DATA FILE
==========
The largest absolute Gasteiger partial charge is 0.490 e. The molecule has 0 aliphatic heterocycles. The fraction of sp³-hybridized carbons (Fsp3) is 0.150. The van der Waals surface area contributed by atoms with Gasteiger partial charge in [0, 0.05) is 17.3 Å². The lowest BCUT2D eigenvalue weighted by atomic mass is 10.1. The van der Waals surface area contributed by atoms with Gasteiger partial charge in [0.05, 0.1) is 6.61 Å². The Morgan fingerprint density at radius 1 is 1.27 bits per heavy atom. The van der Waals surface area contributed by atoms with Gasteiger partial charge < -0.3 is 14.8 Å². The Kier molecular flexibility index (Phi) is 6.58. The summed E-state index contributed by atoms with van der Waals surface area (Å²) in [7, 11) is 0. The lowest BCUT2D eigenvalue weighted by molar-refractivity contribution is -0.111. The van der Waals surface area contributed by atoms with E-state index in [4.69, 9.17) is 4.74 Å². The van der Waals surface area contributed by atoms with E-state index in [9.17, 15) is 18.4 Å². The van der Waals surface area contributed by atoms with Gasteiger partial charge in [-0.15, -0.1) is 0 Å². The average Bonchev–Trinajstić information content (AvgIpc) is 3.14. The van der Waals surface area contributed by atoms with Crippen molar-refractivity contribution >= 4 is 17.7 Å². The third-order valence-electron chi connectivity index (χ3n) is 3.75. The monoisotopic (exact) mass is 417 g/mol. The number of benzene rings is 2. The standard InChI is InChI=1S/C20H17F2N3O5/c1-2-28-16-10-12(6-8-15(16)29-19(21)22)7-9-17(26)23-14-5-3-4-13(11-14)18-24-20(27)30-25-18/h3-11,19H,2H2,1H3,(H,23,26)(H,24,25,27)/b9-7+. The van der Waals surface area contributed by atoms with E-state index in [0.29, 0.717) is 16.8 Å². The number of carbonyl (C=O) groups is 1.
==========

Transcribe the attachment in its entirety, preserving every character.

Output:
The largest absolute Gasteiger partial charge is 0.490 e. The molecule has 0 aliphatic heterocycles. The fraction of sp³-hybridized carbons (Fsp3) is 0.150. The van der Waals surface area contributed by atoms with Gasteiger partial charge in [0, 0.05) is 17.3 Å². The lowest BCUT2D eigenvalue weighted by atomic mass is 10.1. The van der Waals surface area contributed by atoms with Gasteiger partial charge in [0.05, 0.1) is 6.61 Å². The Morgan fingerprint density at radius 1 is 1.27 bits per heavy atom. The van der Waals surface area contributed by atoms with Gasteiger partial charge < -0.3 is 14.8 Å². The Kier molecular flexibility index (Phi) is 6.58. The summed E-state index contributed by atoms with van der Waals surface area (Å²) in [7, 11) is 0. The lowest BCUT2D eigenvalue weighted by molar-refractivity contribution is -0.111. The van der Waals surface area contributed by atoms with E-state index in [4.69, 9.17) is 4.74 Å². The van der Waals surface area contributed by atoms with E-state index in [9.17, 15) is 18.4 Å². The van der Waals surface area contributed by atoms with Gasteiger partial charge in [-0.15, -0.1) is 0 Å². The average Bonchev–Trinajstić information content (AvgIpc) is 3.14. The van der Waals surface area contributed by atoms with Crippen molar-refractivity contribution >= 4 is 17.7 Å². The third-order valence-electron chi connectivity index (χ3n) is 3.75. The monoisotopic (exact) mass is 417 g/mol. The number of benzene rings is 2. The standard InChI is InChI=1S/C20H17F2N3O5/c1-2-28-16-10-12(6-8-15(16)29-19(21)22)7-9-17(26)23-14-5-3-4-13(11-14)18-24-20(27)30-25-18/h3-11,19H,2H2,1H3,(H,23,26)(H,24,25,27)/b9-7+. The van der Waals surface area contributed by atoms with E-state index in [0.29, 0.717) is 16.8 Å². The number of carbonyl (C=O) groups is 1.